Barra, Deodoro, Maracanã and Copacabana are the names of the four competition zones that will host the Rio 2016 Olympic Games. They will be linked to each other by a high-capacity transport network. Nearly half of the athletes competing at the Games will be able to reach their venues in less than ten minutes and 75 percent in under 25.
There are 32 competition venues in Rio. Six of them were already operational and additional nine have undergone refurbishment. Ten are permanent new sites that will create a lasting legacy for the city and seven are temporary. Some of the competition locations were built in 2007 for the XV Pan-American Games.
Similarly to Homebush Bay at Sydney 2000, the OAKA at Athens 2004, the Olympic Green at Beijing 2008 and the Olympic Park at London 2012, the neighbourhood of Barra de Tijuca will provide the setting for the largest number of disciplines, 23 in total. Situated in the western part of the city, on the site of the old Jacarepagua Formula One racetrack, the Barra zone features 15 competition venues and also the International Broadcasting Centre/Main Press Centre (MBC/IBC), the Olympic Village and the Olympic Park.
The Olympic Park is home to the Carioca Arenas 1, 2 and 3 (hosting basketball, judo, taekwondo, wrestling and fencing), the Future Arena (handball), the Olympic Tennis Centre, the Rio Olympic Velodrome (track cycling), the Rio Olympic Arena (artistic gymnastics, rhythmic gymnastics and trampoline), the Maria Lenk Aquatics Centre (diving, synchronised swimming and water polo preliminary games) and the all-new Olympic Aquatics Stadium, where the swimming events and water polo finals will be held.
The Barra zone also includes the Riocentro complex and pavilions (boxing, table tennis, badminton and weightlifting) and, located further south, the Olympic Golf Course. Meanwhile, the beachside location of Pontal will provide the start point for the cycling road time-trials and athletics walk events.
In the north of the city lies the Deodoro zone, which comprises the Whitewater Stadium (canoe slalom), the Olympic Mountain Bike, BMX, Shooting, Equestrian and Hockey centres, the Youth Arena (will stage women’s group stage basketball matches and the modern pentathlon fencing), and the Deodoro Stadium - the venue for rugby sevens and the modern pentathlon showjumping, combined pistol shooting and cross-country run events.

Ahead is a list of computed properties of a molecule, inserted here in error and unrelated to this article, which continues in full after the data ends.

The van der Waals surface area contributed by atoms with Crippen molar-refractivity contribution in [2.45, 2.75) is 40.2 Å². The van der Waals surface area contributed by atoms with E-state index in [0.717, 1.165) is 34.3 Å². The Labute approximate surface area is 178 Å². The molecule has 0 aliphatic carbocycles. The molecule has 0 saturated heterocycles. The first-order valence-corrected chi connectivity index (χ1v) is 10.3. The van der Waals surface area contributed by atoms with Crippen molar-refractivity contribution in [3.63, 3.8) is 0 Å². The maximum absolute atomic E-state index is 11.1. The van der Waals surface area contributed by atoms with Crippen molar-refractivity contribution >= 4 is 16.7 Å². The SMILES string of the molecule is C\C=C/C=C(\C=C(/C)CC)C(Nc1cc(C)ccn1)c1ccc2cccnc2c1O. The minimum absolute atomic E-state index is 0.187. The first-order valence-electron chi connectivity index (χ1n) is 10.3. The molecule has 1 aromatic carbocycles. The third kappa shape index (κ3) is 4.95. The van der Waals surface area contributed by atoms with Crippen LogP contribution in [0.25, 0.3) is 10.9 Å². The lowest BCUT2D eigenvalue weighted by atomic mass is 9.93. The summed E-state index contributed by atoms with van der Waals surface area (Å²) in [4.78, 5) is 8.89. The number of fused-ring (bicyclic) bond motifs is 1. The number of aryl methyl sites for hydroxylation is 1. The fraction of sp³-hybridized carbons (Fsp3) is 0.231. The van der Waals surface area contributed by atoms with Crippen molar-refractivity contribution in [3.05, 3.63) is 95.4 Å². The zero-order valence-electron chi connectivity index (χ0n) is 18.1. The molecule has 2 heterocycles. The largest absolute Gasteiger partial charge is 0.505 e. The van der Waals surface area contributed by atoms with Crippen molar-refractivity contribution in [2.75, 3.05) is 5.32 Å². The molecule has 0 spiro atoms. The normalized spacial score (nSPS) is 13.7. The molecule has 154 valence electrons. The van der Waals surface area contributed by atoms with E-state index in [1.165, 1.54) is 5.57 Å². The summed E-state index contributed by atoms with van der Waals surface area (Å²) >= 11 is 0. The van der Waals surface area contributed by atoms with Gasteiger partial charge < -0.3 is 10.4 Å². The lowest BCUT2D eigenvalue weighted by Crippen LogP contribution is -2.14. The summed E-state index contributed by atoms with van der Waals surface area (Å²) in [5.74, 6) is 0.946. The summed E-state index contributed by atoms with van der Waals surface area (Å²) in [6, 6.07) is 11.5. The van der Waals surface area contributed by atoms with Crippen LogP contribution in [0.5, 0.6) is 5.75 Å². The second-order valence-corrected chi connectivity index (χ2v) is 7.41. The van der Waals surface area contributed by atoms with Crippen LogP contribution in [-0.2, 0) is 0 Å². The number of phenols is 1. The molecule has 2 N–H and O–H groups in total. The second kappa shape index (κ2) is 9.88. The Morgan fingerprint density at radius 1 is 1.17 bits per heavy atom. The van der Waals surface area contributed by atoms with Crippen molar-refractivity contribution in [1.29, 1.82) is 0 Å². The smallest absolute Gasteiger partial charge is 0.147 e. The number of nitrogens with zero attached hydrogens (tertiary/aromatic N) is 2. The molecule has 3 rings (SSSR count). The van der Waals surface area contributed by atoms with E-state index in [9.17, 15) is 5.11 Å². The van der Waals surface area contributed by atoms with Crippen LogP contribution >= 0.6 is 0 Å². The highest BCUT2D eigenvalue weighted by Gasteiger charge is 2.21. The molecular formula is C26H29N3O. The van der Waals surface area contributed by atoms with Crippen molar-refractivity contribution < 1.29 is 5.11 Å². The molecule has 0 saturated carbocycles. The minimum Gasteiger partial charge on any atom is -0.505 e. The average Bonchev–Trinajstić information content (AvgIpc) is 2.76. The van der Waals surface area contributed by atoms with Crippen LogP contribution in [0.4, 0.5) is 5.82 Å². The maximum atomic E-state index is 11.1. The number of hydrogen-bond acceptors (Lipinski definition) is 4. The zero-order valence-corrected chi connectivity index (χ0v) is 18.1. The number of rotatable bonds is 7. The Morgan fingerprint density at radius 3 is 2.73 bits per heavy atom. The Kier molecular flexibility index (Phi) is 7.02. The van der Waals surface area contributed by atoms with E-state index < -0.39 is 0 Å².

The Barra and Deodoro zones will be linked by a new 26km highway known as the TransOlimpica, a Bus Rapid Transit (BRT) line.
In the east are the Maracanã and Copacabana zones. The legendary Maracanã Stadium will host the Opening and Closing Ceremonies as well as the football finals (plus one men’s and one women’s semi-final). Meanwhile the Olympic Stadium, another of the football venues, will also provide the setting for the track and field events. The famous Sambódromo (in the Maracanã zone) will stage the start and finish of the marathon as well as the archery competitions whilethe Maracanãzinho (Little Maracanã) will host the volleyball competition.
In the Copacabana zone, the sailing will unfold at the Marina de Glória, with the rowing and canoe sprint competitions taking place at the Lagoa Stadium at Lagoa Rodrigo de Freitas. The Beach Volleyball Arena is a temporary venue on Copacabana Beach, while Fort Copacabana will play host to the start and finish of the cycling road races, the triathlons and the open-water marathons.
As at previous Summer Games, the football tournaments will be held around the country, with Salvador, Brasilia, Belo Horizonte, Manaus and São Paulo providing additional venues.